Tim explained how this event came to be and what other activities will be available at the Dome for folks to enjoy.  He did stress that since the Packers have never done an event like this in Upper Michigan, he wants all of the Yooper Packer fans to come out and “PACK” the place and give them a rousing welcome.

General admission tickets are only $5.00 and are available at several locations around the Upper Peninsula and also online through the website for Bay Cliff.  All proceeds raised at this unique event will go to benefit programs and projects at Bay Cliff Health Camp.

To listen to the interview with Tim, please click “HERE“.  To visit Bay Cliff’s website, please click “HERE“.


Today’s blog is one of those that just drives home the fact that there is a wide variety of things that make living here in Upper Michigan such a treat.  Today you’ll find out about a special fund raiser that helps out our local Negaunee Miner football squad as well a festival that features the cultural and artistic intricacies of U.P. life.  There’s also some info about turning a novel about life in the U.P. into feature film and even bits about public transportation in this rural, yet charming locale.  So let’s get to it!



Negaunee Schools’ Athletic Director Mark Marana spoke with our Mark Evans about a special fund raising event coming up tonight in Negaunee.  The event will feature dozens of small footballs being dropped onto the field at Miner Stadium during halftime of tonight’s game.  The balls will all be numbered, and the winner will be determined by which ball is the closest to midfield.  That number will be the winner.  For more about this event and why it’s being held, listen to the comments of Mark Marana, please click “HERE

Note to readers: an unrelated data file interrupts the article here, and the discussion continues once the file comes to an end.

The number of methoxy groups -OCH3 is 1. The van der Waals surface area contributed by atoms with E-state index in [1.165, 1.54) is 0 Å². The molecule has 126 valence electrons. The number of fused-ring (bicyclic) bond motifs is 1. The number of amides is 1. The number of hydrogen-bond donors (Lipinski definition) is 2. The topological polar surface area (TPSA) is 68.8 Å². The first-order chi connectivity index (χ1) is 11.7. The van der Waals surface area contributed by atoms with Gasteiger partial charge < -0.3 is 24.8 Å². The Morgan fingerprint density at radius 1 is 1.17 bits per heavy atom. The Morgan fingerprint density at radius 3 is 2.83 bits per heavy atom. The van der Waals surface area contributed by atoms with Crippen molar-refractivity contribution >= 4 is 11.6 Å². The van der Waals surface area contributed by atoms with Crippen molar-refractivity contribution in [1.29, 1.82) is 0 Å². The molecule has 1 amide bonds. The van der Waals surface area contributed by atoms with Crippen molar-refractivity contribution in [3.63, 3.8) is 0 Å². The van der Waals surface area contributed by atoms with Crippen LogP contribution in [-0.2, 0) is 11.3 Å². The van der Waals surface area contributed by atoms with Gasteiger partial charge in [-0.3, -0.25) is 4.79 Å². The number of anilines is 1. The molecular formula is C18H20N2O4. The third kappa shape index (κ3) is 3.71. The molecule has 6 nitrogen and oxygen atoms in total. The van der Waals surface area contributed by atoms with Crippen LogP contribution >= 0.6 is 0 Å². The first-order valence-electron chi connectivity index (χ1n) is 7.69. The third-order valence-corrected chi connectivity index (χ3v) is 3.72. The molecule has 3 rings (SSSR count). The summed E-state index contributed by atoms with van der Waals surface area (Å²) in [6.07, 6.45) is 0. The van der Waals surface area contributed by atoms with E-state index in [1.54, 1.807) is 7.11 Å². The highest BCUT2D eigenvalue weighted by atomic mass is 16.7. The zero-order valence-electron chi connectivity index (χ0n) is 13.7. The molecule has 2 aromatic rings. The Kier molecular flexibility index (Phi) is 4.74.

Dan Truckey from the Beaumier U.P. Heritage Center at Northern Michigan University stopped by to tell us about this weekend’s U.P. Folk Life Festival.  The event, which used to be held in March, will feature a mix of art, music, crafts and culture all with a Yooper spin.  The activities going on as part of the festival are all free and open to the public.  Folks from around the region are invited to come to the NMU campus in Marquette to immerse themselves in all aspects of Upper Michigan culture.  To listen to comments from Dan, please click “HERE“.   For more about the U.P. Folk Life Festival and the Beaumier Center, please click “HERE“.



Actor, producer, director, musician and Marquette County native Steven Wiig joined us today to preview a busy week of touring and promoting a novel entitled “U.P.” that he is seeking to turn into a feature film.  Wiig will be joined on the tour by the novel’s author Ron Riekki as they criss-cross the U.P. meeting with fellow Yoopers and getting reacquainted with what makes the Upper Peninsula a special place for them.  To listen to portion of Steven’s comments from the interview, please click “HERE“.  For more about the whole film project, visit the official website by clicking “HERE“.



Former radio guy and State Legislator Clark Harder, who is now the Executive Director of the Michigan Public Transit Association, joined the show to give us a re-cap of a special round-table discussion that was held yesterday in Marquette looking at issues in funding and maintaining public transportation services around the Upper Peninsula as well as around the entire state.  He outlined the challenges in the gas-tax based funding scheme that create the financial crises that are faced every day by the member agencies.  To listen to some of his comments, please click “HERE“.


Full Up and ready for the weekend!  There you go!